WCQS launches new station, rebrands itself as Blue Ridge Public Radio

Jason Sandford

Jason Sandford is a reporter, writer, blogger and photographer interested in all things Asheville.

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Congratulations to the new Blue Ridge Public Radio, which is the old WCQS. Here’s the press release:

Western North Carolina’s NPR station, WCQS, is expanding with more news and options for listeners. The growth is reflected in a new name, Blue Ridge Public Radio, which is the home for both WCQS – with news and classical music – and its new, all-news, sister station, BPR News.

The addition of 24-hour BPR News reflects BPR’s commitment to wider and deeper coverage of the news. BPR News will carry several of NPR’s daily current events programs not found on WCQS, including “On Point” and “Hear and Now.” Weekend listeners can tune in to “Ask Me Another” and the “Ted Radio Hour.”

WCQS’s format will continue with its blend of engaging music and news, which has made it one of the most popular stations in the region. Both stations will feature increased reporting of Western North Carolina news by the expanded local news staff, including Matt Bush, Jeremy Loeb, Helen Chickering, and Davin Eldridge.

New local programming will be added over time, starting with “The Waters and Harvey Show,” hosted by UNC Asheville professors Darin Waters and Marcus Harvey. The program addresses the experiences and influence of minorities in WNC and the United States. The “Waters and Harvey Show” begins airing March 11 at 3:00 pm on BPR News. The series will also be released as a podcast on the NPR One app and the new BPR News app.

BPR General Manager David Feingold said, “We’re proud to update our name to make room for an additional service. Beginning March 6, we’ll broadcast two channels of public radio. News and classical WCQS Radio will welcome its new sibling, BPR News, a 24-hour channel for NPR journalism, with additional local and national news coverage and programs.”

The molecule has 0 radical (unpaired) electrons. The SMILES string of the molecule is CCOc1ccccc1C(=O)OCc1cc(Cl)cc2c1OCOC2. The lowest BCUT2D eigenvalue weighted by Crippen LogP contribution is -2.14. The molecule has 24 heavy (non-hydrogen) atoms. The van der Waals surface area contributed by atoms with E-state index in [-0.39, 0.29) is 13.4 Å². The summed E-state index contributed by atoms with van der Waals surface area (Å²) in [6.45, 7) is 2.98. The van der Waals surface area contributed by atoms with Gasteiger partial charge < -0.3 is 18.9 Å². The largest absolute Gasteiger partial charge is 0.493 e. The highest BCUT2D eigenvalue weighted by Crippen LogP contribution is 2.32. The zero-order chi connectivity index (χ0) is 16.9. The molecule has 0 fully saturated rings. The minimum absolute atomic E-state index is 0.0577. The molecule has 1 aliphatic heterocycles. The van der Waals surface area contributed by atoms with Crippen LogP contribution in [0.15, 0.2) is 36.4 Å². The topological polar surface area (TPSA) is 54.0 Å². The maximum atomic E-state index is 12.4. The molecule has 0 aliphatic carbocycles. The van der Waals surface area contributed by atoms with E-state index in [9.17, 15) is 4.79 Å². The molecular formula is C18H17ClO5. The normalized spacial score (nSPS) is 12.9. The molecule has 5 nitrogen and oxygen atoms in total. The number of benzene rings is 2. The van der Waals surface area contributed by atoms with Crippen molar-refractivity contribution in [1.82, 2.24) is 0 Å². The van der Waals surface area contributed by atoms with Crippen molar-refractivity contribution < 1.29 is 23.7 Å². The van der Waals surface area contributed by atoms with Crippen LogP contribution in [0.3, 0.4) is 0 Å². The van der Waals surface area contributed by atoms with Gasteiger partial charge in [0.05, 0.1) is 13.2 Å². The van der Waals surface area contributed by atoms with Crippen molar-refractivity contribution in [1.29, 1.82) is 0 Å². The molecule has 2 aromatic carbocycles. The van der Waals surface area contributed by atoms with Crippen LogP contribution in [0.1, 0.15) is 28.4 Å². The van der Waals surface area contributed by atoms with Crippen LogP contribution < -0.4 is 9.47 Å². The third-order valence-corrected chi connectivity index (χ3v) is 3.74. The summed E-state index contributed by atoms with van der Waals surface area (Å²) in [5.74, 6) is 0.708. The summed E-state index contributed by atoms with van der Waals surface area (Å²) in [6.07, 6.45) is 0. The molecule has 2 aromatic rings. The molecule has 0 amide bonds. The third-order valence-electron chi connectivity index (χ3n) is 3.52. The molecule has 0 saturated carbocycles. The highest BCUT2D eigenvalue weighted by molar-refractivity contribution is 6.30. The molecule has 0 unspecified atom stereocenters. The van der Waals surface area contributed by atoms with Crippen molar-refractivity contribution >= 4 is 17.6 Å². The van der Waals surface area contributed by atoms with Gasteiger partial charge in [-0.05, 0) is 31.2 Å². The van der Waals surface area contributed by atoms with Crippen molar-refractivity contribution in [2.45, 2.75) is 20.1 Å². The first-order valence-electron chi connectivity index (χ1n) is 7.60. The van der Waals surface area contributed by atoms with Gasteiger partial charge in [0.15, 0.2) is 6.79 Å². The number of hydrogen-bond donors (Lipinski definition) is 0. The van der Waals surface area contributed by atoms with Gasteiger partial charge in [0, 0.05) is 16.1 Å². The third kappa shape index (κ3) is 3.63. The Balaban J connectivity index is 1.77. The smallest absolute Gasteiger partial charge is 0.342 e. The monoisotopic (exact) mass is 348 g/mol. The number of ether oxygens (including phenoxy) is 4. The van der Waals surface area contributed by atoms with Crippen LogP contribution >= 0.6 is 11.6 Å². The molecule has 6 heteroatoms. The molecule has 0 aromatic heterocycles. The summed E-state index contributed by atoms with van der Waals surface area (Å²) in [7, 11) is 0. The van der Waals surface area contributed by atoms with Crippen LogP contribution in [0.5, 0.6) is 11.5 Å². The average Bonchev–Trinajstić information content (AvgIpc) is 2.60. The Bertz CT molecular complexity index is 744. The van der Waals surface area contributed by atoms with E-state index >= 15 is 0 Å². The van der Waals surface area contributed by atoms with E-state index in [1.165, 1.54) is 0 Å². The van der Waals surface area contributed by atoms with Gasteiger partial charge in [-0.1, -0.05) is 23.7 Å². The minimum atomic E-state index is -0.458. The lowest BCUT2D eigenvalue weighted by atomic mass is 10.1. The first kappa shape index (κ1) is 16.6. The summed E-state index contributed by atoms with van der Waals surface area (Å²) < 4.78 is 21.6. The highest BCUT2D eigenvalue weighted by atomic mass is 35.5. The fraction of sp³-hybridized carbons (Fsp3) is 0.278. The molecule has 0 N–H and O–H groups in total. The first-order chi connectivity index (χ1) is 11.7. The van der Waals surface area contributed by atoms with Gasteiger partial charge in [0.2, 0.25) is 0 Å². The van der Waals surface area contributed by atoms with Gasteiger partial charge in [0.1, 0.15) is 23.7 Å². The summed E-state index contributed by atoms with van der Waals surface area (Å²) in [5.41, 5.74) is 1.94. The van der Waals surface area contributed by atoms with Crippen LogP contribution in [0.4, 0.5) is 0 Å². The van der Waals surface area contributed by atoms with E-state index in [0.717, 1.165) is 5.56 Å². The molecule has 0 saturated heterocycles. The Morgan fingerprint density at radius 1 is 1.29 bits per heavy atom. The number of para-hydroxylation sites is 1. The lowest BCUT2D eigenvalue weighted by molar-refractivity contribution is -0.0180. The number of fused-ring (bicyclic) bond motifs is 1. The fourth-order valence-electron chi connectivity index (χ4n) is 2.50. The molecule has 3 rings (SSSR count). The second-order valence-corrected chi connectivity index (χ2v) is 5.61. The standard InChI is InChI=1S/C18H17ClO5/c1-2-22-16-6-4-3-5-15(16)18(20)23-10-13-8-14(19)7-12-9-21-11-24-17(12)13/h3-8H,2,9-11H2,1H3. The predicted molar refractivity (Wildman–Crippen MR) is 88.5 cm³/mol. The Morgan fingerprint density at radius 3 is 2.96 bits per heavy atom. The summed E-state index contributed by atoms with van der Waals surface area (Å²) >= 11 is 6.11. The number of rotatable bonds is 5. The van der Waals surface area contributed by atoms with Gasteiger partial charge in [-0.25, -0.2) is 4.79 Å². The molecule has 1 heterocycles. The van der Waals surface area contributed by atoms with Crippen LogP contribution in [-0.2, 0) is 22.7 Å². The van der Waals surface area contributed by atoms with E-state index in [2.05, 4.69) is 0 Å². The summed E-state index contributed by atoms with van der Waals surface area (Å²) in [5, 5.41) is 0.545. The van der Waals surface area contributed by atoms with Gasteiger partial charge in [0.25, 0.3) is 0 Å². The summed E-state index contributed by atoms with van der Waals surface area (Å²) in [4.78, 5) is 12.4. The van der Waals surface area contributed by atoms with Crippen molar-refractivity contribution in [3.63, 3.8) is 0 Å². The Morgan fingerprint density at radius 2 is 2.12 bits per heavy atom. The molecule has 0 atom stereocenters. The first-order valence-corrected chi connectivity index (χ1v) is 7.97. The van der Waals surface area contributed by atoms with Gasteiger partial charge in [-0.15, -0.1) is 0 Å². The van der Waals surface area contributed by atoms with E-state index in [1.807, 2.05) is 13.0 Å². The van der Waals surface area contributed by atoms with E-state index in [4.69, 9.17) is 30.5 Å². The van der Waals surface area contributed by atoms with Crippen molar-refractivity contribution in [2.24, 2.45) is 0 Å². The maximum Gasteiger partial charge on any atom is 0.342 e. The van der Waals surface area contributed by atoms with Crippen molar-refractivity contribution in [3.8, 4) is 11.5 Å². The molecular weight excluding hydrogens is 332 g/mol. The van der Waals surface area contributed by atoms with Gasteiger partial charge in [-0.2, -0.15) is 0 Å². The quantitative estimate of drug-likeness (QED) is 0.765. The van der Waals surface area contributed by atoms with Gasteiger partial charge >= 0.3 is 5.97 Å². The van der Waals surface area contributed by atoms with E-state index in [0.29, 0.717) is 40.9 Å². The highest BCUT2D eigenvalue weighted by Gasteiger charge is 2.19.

Asheville residents can tune into BPR News on 107.9 FM, BPR.org, the BPR App (formerly the WCQS app) and NPR One, so BPR News is always at their fingertips.

Listeners can visit BPR.org for the latest local and national news, program schedules, live streams and more for BPR News and WCQS. Blue Ridge Public Radio, which is a not-for-profit 501(c)(3) organization, relies on the support of donors to bring its NPR style of journalism to Western North Carolina. Fans of Blue Ridge Public Radio, BPR News and WCQS can donate at BPR.org.



BPR – Blue Ridge Public Radio and its two services, news and classical WCQS and BPR News, are Western North Carolina’s home for music and NPR journalism with its engaging, in-depth style of storytelling. Listeners can find BPR programming on the radio, BPR.org, and the BPR and NPR One apps. BPR and its translator stations serve more than 400,000 people in 13 counties. Blue Ridge Public Radio is funded by its listeners and local businesses and organizations. It is governed by an 18-member volunteer Board of Directors, with input from its Community Forum.

Jason Sandford

Jason Sandford is a reporter, writer, blogger and photographer interested in all things Asheville.

  • 1

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1 Comment

  1. CHC March 8, 2017

    One might think that Blue Ridge Public Radio might be abbreviated as BRPR, but then some listeners (and non-listeners) might call it BURPER. I suspect that this was discussed at WCQS when deciding on the new name and its acronym.


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